But they do know plenty about what is and what isn’t working in regards to their  sales and marketing initiatives. I love what Christian Maurer says about this:

In today’s business climate, sales organizations think that they have to increase their activities to counteract the increased reluctance of customers to buy. These increased activities will however not necessarily be rewarded by higher revenue.One might end up trying to get more juice from an already squeezed out lemon

So enter Social Media. The darling of the last few years. We go from product centric to customer centric. But how do you articulate that social media could be just what the doctor ordered? Well I could wax eloquent on that question for awhile but I’d like to refer you to Kyle Lacy’s 4 part series on social media marketing for the small business as a primer. It’s a wonderful piece and more so, it exposed me to a great blog for small business called The Marketing Spot. I highly recommend you add it to your list in 2009.

Ok so back to you Mr. and Mrs. SMB how do you go about learning whether Social Media is the cure for what is ailing your business? And how do you do it quickly because you don’t have time to ramp something like this up. WHAT DO YOU DO FIRST?

-You could try and learn about “It” on your own but you need to know what “it” is. This might help.

-But then after you figure out what it is, you then need to know who you can trust or what to look for in a social media consultant, because you don’t have time to be doing this, right?

-Once you figured out what to look for, then you need to decide “who to look for”

-So now that you have “that” person or agency selected, now you have to have a strategy and they have to share that with you, so that you know exactly what they are trying to do for you and your business.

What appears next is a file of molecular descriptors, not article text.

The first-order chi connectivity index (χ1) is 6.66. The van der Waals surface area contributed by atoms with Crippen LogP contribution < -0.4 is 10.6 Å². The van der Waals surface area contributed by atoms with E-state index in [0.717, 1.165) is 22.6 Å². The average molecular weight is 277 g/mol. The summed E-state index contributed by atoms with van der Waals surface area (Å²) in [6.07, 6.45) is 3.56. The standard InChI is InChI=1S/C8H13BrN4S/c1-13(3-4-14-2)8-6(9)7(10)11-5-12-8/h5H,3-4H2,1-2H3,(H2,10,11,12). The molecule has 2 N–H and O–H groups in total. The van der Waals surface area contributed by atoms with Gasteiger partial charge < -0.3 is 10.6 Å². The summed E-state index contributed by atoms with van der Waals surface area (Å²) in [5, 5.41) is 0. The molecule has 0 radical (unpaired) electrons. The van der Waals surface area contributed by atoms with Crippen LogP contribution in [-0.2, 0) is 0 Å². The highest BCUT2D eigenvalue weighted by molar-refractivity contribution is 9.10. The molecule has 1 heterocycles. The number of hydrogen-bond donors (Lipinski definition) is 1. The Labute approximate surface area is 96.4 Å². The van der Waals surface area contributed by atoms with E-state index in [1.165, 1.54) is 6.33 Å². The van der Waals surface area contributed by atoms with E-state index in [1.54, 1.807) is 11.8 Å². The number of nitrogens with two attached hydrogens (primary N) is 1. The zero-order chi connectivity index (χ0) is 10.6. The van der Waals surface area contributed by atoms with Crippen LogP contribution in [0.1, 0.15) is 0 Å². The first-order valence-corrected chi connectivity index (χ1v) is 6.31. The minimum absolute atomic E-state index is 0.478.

-A blueprint of how that person works is a good thing to have, it lets you know exactly how they work and it is a key component that we talk about all the time and that’s transparency in social media. Amber Naslund does a great job of discussing her “blueprint” in this post.

-Now that we have the strategy and the blueprint, it’s time to implement. Don’t worry though, your accomplished social media strategist knows just what to do.

OK, so you know what it is, you know what to look for, you know who they are, you know what they’ll do and you know how they’ll do it. But the last thing we have to do is we still have to measure what they’ve done.

-We talk all the time about how to measure social media but here’s a simple framework for measuring it’s effectiveness.

With that in mind, I end with this; As long as you know upfront what you are trying to accomplish and you adhere somewhat to these steps above, you may just have figured out how to incorporate social media into your SMB marketing  plan! But don’t stop there and don’t rely solely on your social media expert/strategist. Take the time to learn as much as you can as you go, so that you can understand the sea change that is happening within the worlds of PR, marketing, advertising and communication.

-


The top 10 blogs to read in 2009

award-certificate

Yep add my blog post as one of those end of year “lists’. But as I’ve stated, I’m going to scale back what I read. I’m going to hone in on quality. With that being said here is my list with reasons why. They also are in no particular order either.

  1. Paul Chaney’s Conversational Media Marketing blog always has an interesting post or content. It’s light, it’s a good read and it’s insightful.